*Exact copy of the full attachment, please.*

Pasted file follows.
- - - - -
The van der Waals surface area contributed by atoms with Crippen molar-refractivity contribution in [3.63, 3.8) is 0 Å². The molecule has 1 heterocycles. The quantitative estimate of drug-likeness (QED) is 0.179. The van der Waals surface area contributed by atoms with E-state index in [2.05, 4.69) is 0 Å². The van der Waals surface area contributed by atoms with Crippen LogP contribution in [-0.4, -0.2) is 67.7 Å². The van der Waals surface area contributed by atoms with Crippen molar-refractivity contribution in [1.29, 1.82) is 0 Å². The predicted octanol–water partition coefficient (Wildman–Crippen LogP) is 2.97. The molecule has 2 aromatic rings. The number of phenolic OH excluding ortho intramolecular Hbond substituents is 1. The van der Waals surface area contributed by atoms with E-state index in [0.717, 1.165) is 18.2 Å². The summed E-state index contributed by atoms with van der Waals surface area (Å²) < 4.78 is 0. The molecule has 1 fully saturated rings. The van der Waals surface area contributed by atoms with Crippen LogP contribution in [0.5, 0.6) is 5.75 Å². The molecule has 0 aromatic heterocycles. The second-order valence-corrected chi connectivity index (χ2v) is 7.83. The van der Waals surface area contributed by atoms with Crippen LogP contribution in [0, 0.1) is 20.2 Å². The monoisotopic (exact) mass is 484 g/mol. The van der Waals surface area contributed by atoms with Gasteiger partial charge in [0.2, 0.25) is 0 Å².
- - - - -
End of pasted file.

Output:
The van der Waals surface area contributed by atoms with Crippen molar-refractivity contribution in [3.63, 3.8) is 0 Å². The molecule has 1 heterocycles. The quantitative estimate of drug-likeness (QED) is 0.179. The van der Waals surface area contributed by atoms with E-state index in [2.05, 4.69) is 0 Å². The van der Waals surface area contributed by atoms with Crippen LogP contribution in [-0.4, -0.2) is 67.7 Å². The van der Waals surface area contributed by atoms with Crippen molar-refractivity contribution in [1.29, 1.82) is 0 Å². The predicted octanol–water partition coefficient (Wildman–Crippen LogP) is 2.97. The molecule has 2 aromatic rings. The number of phenolic OH excluding ortho intramolecular Hbond substituents is 1. The van der Waals surface area contributed by atoms with E-state index in [0.717, 1.165) is 18.2 Å². The summed E-state index contributed by atoms with van der Waals surface area (Å²) < 4.78 is 0. The molecule has 1 fully saturated rings. The van der Waals surface area contributed by atoms with Crippen LogP contribution in [0.5, 0.6) is 5.75 Å². The molecule has 0 aromatic heterocycles. The second-order valence-corrected chi connectivity index (χ2v) is 7.83. The van der Waals surface area contributed by atoms with Crippen LogP contribution in [0, 0.1) is 20.2 Å². The monoisotopic (exact) mass is 484 g/mol. The van der Waals surface area contributed by atoms with Gasteiger partial charge in [0.2, 0.25) is 0 Å².